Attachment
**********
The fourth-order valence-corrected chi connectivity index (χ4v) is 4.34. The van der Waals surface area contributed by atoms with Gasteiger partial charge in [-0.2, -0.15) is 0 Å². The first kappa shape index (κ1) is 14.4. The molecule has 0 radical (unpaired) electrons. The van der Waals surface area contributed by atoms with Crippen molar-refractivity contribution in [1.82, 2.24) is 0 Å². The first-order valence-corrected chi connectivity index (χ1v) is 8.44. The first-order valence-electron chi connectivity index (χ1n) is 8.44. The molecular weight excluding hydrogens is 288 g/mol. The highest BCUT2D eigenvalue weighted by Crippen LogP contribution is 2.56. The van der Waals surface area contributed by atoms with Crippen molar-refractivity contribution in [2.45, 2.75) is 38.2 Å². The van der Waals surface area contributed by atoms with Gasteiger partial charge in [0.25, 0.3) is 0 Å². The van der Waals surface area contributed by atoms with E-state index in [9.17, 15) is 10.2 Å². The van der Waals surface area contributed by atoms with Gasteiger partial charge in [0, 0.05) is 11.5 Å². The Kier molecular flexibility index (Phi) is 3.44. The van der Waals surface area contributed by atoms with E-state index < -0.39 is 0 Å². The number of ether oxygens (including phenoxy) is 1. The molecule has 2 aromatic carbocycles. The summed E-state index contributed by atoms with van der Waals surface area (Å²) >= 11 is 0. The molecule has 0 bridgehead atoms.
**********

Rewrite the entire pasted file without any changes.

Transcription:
The fourth-order valence-corrected chi connectivity index (χ4v) is 4.34. The van der Waals surface area contributed by atoms with Gasteiger partial charge in [-0.2, -0.15) is 0 Å². The first kappa shape index (κ1) is 14.4. The molecule has 0 radical (unpaired) electrons. The van der Waals surface area contributed by atoms with Crippen molar-refractivity contribution in [1.82, 2.24) is 0 Å². The first-order valence-corrected chi connectivity index (χ1v) is 8.44. The first-order valence-electron chi connectivity index (χ1n) is 8.44. The molecular weight excluding hydrogens is 288 g/mol. The highest BCUT2D eigenvalue weighted by Crippen LogP contribution is 2.56. The van der Waals surface area contributed by atoms with Crippen molar-refractivity contribution in [2.45, 2.75) is 38.2 Å². The van der Waals surface area contributed by atoms with Gasteiger partial charge in [0.25, 0.3) is 0 Å². The van der Waals surface area contributed by atoms with E-state index in [9.17, 15) is 10.2 Å². The van der Waals surface area contributed by atoms with Gasteiger partial charge in [0, 0.05) is 11.5 Å². The Kier molecular flexibility index (Phi) is 3.44. The van der Waals surface area contributed by atoms with E-state index < -0.39 is 0 Å². The number of ether oxygens (including phenoxy) is 1. The molecule has 2 aromatic carbocycles. The summed E-state index contributed by atoms with van der Waals surface area (Å²) >= 11 is 0. The molecule has 0 bridgehead atoms.